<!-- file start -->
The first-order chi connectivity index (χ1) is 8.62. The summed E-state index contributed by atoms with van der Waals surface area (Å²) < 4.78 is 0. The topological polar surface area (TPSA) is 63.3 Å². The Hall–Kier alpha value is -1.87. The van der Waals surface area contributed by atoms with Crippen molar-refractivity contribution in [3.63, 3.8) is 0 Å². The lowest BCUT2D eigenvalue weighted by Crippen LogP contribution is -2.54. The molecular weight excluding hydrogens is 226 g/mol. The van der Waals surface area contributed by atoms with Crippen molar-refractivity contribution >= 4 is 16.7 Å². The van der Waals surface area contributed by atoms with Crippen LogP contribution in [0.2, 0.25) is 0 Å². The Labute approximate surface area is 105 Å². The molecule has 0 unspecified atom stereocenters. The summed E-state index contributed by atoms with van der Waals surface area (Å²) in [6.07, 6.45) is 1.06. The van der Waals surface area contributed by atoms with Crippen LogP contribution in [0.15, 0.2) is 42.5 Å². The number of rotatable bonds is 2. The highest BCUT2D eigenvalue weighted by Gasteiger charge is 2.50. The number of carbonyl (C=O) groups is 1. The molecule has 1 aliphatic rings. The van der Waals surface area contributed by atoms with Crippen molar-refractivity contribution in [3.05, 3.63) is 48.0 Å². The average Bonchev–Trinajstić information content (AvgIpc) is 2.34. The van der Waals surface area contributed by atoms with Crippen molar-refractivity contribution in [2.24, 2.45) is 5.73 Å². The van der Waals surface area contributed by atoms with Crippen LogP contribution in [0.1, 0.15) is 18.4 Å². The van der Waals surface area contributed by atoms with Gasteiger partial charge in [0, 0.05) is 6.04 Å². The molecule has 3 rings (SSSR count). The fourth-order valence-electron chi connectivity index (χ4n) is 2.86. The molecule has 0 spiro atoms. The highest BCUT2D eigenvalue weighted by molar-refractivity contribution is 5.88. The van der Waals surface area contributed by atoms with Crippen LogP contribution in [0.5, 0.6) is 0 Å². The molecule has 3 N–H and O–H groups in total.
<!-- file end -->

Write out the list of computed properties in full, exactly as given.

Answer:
The first-order chi connectivity index (χ1) is 8.62. The summed E-state index contributed by atoms with van der Waals surface area (Å²) < 4.78 is 0. The topological polar surface area (TPSA) is 63.3 Å². The Hall–Kier alpha value is -1.87. The van der Waals surface area contributed by atoms with Crippen molar-refractivity contribution in [3.63, 3.8) is 0 Å². The lowest BCUT2D eigenvalue weighted by Crippen LogP contribution is -2.54. The molecular weight excluding hydrogens is 226 g/mol. The van der Waals surface area contributed by atoms with Crippen molar-refractivity contribution >= 4 is 16.7 Å². The van der Waals surface area contributed by atoms with Crippen LogP contribution in [0.2, 0.25) is 0 Å². The Labute approximate surface area is 105 Å². The molecule has 0 unspecified atom stereocenters. The summed E-state index contributed by atoms with van der Waals surface area (Å²) in [6.07, 6.45) is 1.06. The van der Waals surface area contributed by atoms with Crippen LogP contribution in [0.15, 0.2) is 42.5 Å². The number of rotatable bonds is 2. The highest BCUT2D eigenvalue weighted by Gasteiger charge is 2.50. The number of carbonyl (C=O) groups is 1. The molecule has 1 aliphatic rings. The van der Waals surface area contributed by atoms with Crippen molar-refractivity contribution in [3.05, 3.63) is 48.0 Å². The average Bonchev–Trinajstić information content (AvgIpc) is 2.34. The van der Waals surface area contributed by atoms with Crippen molar-refractivity contribution in [2.24, 2.45) is 5.73 Å². The van der Waals surface area contributed by atoms with Crippen LogP contribution in [0.1, 0.15) is 18.4 Å². The van der Waals surface area contributed by atoms with Gasteiger partial charge in [0, 0.05) is 6.04 Å². The molecule has 3 rings (SSSR count). The fourth-order valence-electron chi connectivity index (χ4n) is 2.86. The molecule has 0 spiro atoms. The highest BCUT2D eigenvalue weighted by molar-refractivity contribution is 5.88. The van der Waals surface area contributed by atoms with Crippen LogP contribution in [0.5, 0.6) is 0 Å². The molecule has 3 N–H and O–H groups in total.